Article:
Squids in Space
When you walk into the Pritzker Science Center these days, the first lab on your right features a large, seemingly empty, water tank. But burrowed underneath the gravel are a dozen Hawaiian bobtail squid that come out at night to eat and mate. These squid are serving as important ground-based testing for an experiment that will send some of their fellow squid up into the cosmos on the space shuttle Endeavor sometime this spring. This space shuttle flight will be the final one before NASA closes the program.
A group of Milton students are working hard with science faculty member, Ned Bean, to maintain the exact living conditions these squid need to survive. The squid’s normal habitat is the shallow waters around the Hawaiian Islands. Every night, a student or faculty member feeds the two-inch long squid their diet of fresh common shore shrimp. The first big accomplishment occurred when the female squid laid eggs. These baby squid are now in a separate nursery tank. Ned and the students will conduct experiments on the next round of eggs.
This unique opportunity for Milton students to work on a space shuttle experiment came about because of Ned’s friendship with the CEO of a commercial space company that specializes in placing experiments in space. Along with Ned, Milton students have worked two prior times on a space shuttle experiment. The first effort was a successful crystal growth experiment. The second experiment involved e-coli bacteria, but the results where lost when the space shuttle Columbia exploded upon reentry in 2003. The squid experiment is the most interesting one, according to the students and Ned, but also the most difficult because of its complexity.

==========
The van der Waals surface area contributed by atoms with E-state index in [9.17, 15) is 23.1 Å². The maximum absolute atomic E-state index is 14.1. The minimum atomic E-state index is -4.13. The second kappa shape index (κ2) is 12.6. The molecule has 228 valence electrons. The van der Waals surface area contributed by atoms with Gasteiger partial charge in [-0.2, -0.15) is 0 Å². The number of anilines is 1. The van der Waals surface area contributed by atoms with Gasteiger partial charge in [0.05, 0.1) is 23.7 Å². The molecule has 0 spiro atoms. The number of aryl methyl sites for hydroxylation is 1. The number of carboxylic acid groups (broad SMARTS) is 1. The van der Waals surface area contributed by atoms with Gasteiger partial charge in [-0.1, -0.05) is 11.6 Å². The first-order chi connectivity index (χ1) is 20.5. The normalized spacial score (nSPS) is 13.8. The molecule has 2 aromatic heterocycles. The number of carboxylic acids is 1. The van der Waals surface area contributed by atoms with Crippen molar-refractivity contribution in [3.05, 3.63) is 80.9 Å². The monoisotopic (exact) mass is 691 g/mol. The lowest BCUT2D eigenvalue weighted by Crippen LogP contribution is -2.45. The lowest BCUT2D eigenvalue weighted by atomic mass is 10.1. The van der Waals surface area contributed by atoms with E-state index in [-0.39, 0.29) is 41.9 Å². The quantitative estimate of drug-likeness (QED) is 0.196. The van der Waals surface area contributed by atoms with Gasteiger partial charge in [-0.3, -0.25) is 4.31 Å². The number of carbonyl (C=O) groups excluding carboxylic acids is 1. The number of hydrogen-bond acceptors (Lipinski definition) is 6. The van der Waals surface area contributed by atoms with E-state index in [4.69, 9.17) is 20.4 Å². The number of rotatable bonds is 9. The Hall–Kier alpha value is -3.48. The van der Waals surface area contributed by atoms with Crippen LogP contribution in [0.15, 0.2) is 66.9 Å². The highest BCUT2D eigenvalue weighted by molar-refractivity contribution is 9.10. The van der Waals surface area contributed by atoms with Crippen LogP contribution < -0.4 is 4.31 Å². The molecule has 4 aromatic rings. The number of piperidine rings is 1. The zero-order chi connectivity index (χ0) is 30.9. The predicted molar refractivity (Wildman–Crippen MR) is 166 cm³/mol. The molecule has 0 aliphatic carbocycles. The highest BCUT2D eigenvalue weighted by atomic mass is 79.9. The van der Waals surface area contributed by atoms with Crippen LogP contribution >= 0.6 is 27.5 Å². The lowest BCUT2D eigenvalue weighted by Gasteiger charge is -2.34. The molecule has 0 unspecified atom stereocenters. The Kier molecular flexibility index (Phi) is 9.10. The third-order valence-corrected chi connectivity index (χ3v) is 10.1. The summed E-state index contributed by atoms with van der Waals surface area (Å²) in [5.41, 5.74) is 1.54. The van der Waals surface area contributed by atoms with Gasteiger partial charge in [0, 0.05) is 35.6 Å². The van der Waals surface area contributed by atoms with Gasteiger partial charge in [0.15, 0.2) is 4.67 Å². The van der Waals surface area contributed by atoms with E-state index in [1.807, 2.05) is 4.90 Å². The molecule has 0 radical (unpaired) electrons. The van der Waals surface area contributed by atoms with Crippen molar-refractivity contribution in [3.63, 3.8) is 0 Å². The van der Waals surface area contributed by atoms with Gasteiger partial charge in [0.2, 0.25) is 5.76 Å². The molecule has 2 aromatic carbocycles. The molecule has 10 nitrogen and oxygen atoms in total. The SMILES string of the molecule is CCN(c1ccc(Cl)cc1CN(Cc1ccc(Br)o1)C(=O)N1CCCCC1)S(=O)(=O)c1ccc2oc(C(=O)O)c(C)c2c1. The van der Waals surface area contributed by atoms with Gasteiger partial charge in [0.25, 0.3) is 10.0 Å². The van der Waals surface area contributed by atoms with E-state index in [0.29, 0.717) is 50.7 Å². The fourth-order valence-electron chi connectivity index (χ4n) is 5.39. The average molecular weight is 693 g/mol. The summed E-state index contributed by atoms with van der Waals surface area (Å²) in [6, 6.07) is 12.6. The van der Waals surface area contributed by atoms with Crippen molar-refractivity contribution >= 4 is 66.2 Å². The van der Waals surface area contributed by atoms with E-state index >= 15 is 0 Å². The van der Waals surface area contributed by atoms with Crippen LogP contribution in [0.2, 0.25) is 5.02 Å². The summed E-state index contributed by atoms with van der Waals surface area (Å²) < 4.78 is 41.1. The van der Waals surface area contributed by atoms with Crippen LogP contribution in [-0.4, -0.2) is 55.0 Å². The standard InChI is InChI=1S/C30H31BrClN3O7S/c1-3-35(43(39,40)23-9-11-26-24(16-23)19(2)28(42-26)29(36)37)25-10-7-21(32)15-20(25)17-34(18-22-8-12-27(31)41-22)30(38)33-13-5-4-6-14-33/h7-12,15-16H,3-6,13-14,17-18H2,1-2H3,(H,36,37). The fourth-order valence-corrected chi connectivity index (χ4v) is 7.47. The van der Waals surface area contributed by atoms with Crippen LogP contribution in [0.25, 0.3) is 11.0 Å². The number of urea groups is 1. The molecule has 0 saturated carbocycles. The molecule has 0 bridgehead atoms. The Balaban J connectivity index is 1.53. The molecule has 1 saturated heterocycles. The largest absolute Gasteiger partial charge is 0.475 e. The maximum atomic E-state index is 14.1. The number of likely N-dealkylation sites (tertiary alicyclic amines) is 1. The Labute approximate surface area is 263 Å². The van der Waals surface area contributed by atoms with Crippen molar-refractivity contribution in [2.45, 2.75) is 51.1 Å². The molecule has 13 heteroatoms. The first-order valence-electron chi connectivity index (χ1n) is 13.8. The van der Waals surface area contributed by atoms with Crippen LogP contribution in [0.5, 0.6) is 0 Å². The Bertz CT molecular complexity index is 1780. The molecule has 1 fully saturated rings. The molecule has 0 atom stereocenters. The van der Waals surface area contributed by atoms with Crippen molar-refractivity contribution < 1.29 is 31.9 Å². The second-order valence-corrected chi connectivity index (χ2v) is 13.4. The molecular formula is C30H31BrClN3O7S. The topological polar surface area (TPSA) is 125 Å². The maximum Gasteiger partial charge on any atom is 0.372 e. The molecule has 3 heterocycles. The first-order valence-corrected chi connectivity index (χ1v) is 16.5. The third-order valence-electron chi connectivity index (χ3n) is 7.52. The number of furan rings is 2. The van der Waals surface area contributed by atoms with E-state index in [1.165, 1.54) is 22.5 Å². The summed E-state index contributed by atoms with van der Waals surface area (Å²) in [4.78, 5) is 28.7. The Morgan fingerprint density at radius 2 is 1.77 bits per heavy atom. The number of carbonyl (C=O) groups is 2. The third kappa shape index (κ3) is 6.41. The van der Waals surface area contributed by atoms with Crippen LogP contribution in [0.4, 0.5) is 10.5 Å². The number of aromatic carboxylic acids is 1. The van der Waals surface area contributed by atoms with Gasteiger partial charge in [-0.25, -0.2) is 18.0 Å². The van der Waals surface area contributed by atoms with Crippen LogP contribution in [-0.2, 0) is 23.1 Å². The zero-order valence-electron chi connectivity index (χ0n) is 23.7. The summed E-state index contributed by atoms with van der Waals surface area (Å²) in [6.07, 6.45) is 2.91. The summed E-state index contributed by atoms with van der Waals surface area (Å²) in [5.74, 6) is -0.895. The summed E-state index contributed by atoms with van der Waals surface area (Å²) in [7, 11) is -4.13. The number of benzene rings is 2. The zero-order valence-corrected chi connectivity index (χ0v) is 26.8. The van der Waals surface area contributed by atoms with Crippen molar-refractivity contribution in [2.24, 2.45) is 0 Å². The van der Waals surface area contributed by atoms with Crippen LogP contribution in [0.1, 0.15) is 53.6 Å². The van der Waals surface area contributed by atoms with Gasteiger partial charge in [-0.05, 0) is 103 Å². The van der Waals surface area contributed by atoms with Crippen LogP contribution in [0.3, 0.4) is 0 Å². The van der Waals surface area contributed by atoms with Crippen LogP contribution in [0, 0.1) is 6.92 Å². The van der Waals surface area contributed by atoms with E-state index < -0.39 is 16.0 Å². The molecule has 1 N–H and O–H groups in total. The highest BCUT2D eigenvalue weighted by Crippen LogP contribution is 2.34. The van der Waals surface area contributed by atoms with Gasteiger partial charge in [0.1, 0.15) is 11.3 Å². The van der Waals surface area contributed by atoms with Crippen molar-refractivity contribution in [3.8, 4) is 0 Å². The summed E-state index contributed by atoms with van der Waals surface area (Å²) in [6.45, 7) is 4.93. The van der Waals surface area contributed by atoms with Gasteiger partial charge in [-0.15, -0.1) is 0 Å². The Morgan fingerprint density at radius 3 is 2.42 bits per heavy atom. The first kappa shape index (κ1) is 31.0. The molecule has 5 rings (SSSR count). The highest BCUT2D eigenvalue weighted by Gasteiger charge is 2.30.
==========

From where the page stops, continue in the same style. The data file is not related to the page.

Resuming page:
What makes this squid unique is its light organ, which glows at night and hides its shadow from prey lurking underneath. The light is powered by a particular bioluminescent bacteria (Vibrio fishceri) that the squid draws in from the surrounding water. Every day it expels the old bacteria and takes in a new batch. Newly born squid can’t produce the light, but within several hours they become bioluminescent as they take in the bacteria. This development gives scientists a close look at morphogenesis, which is the biological process that causes an organism to develop its shape—one of the fundamentals of development biology.
The squid experiment came about when Ned learned about the work of Dr. Jamie S. Foster at the University of Florida in Gainesville. Dr. Foster’s work is focused on what happens to this morphogenesis process under micro-gravity conditions. Her work could open up a new area of scientific discovery about how gravity affects animal and plant development. Over the March break, students will travel to Florida with Ned and visit Dr. Foster’s lab. The squid that will blast off into space will come from her lab, but the scientific work at Milton is important to the success of this mission.